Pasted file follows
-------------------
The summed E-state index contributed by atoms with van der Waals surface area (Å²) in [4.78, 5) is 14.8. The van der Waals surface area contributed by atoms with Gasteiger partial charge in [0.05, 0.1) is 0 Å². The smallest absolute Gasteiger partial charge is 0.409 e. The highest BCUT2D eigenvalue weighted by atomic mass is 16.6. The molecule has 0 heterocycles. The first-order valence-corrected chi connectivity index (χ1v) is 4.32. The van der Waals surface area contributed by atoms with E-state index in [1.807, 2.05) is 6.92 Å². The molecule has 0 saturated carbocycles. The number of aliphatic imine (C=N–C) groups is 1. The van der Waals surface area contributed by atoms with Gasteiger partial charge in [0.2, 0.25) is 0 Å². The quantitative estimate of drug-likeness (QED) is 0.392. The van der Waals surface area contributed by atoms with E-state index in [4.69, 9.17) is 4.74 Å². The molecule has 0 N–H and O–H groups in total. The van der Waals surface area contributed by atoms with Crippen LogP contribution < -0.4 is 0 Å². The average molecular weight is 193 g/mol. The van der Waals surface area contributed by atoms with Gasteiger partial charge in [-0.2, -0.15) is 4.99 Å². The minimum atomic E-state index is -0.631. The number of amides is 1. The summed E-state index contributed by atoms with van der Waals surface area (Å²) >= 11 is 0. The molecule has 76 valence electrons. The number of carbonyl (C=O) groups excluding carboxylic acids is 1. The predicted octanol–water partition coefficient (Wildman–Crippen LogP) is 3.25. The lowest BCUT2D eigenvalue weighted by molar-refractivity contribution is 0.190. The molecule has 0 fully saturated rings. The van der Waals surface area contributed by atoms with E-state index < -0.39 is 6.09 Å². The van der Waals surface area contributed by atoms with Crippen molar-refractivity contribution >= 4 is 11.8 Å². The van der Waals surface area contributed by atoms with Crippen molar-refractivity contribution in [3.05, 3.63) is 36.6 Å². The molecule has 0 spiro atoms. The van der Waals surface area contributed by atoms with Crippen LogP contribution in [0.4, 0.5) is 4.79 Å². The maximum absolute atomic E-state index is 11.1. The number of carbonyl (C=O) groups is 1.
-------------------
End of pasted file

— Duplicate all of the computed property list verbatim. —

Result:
The summed E-state index contributed by atoms with van der Waals surface area (Å²) in [4.78, 5) is 14.8. The van der Waals surface area contributed by atoms with Gasteiger partial charge in [0.05, 0.1) is 0 Å². The smallest absolute Gasteiger partial charge is 0.409 e. The highest BCUT2D eigenvalue weighted by atomic mass is 16.6. The molecule has 0 heterocycles. The first-order valence-corrected chi connectivity index (χ1v) is 4.32. The van der Waals surface area contributed by atoms with E-state index in [1.807, 2.05) is 6.92 Å². The molecule has 0 saturated carbocycles. The number of aliphatic imine (C=N–C) groups is 1. The van der Waals surface area contributed by atoms with Gasteiger partial charge in [0.2, 0.25) is 0 Å². The quantitative estimate of drug-likeness (QED) is 0.392. The van der Waals surface area contributed by atoms with E-state index in [4.69, 9.17) is 4.74 Å². The molecule has 0 N–H and O–H groups in total. The van der Waals surface area contributed by atoms with Crippen LogP contribution < -0.4 is 0 Å². The average molecular weight is 193 g/mol. The van der Waals surface area contributed by atoms with Gasteiger partial charge in [-0.2, -0.15) is 4.99 Å². The minimum atomic E-state index is -0.631. The number of amides is 1. The summed E-state index contributed by atoms with van der Waals surface area (Å²) >= 11 is 0. The molecule has 76 valence electrons. The number of carbonyl (C=O) groups excluding carboxylic acids is 1. The predicted octanol–water partition coefficient (Wildman–Crippen LogP) is 3.25. The lowest BCUT2D eigenvalue weighted by molar-refractivity contribution is 0.190. The molecule has 0 fully saturated rings. The van der Waals surface area contributed by atoms with E-state index < -0.39 is 6.09 Å². The van der Waals surface area contributed by atoms with Crippen molar-refractivity contribution >= 4 is 11.8 Å². The van der Waals surface area contributed by atoms with Crippen molar-refractivity contribution in [3.05, 3.63) is 36.6 Å². The molecule has 0 spiro atoms. The van der Waals surface area contributed by atoms with Crippen LogP contribution in [0.4, 0.5) is 4.79 Å². The maximum absolute atomic E-state index is 11.1. The number of carbonyl (C=O) groups is 1.